I stopped by Sallie B. Howard School of Arts & Science to check out its recently installed Black Wilson Hall of Fame. The series pulls from Black Wide-Awake to introduce important historic local heroes to a new generation of black and brown children. But the Howard School went further, introducing the material to its young scholars in daily announcements and developing lesson plans for its teachers to use to in-depth discussions of the material. I’d hoped when I started BWA to provide a well from which my community could draw a better understanding of itself, and I’m honored to collaborate with SBHS this Black History Month!
Want to know more about Sallie B. Howard School? Its website describes its history and purpose:
Established in 1989, YEP (Youth Enrichment Program) of Wilson, Inc. is a non-profit, tax-exempt, educational and cultural organization inspired by the legendary educator and playwright Mrs. Sallie Baldwin Howard and founded by Dr. JoAnne Woodard, a licensed psychologist and Wilson native.
From the very beginning, this work was a labor of love. YEP began as a volunteer grassroots initiative devoted to breaking the cycle of drugs, crime, truancy and teenage pregnancy in low-income communities. The organization developed educational programs — summer camps, community choirs, workshops for boys, rites of passage training, parent education seminars and more –- to build self-confidence and raise the achievements and aspirations of local youth.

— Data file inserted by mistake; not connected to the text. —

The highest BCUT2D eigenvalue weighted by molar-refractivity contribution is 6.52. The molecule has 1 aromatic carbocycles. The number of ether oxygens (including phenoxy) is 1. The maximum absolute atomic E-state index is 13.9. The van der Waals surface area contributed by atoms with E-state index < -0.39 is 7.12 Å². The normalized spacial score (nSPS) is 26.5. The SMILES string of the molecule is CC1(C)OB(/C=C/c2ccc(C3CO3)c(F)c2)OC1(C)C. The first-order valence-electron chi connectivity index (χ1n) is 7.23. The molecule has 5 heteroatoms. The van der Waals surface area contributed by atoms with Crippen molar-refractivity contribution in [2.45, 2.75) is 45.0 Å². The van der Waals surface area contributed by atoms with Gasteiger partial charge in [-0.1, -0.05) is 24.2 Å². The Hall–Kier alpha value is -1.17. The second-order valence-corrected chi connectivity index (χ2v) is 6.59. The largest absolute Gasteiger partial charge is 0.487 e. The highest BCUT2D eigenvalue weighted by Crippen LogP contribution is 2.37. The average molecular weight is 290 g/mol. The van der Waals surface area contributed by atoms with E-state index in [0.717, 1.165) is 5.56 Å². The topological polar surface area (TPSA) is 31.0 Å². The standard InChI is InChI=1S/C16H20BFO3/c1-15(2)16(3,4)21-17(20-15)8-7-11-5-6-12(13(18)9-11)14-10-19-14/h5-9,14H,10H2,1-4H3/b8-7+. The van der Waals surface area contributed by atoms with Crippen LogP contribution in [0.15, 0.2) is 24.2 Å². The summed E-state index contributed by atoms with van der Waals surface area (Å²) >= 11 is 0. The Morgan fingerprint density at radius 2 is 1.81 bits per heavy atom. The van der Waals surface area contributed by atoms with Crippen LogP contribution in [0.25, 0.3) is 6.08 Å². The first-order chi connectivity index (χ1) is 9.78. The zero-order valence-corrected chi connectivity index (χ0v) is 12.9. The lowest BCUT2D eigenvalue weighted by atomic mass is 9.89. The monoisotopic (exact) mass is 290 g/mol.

For 8 consecutive summers, YEP served over 400 children each year thanks to the support of area churches, elected officials and community leaders. The program’s impact was immediate: Wilson saw a decline in juvenile crime during the summers and demand for enrollment created long waiting lists.
After just a few years, it became clear that YEP needed a more permanent year-round presence in the community. The organization went on to apply for and win one of North Carolina’s first contracts to operate a public charter school. Thus, in 1997, the Sallie B. Howard School for the Arts & Education (SBHS) was born.
Two decades later, SBHS serves over 1,000 students in grades K-8 and features a performing arts-based curriculum, a travel abroad program, and a culturally diverse faculty. In 2020, the school will expand to include the SBH High School of Biotechnology and the Fine Arts.
Thank you, Dr. JoAnne Woodard and Saptosa Foster!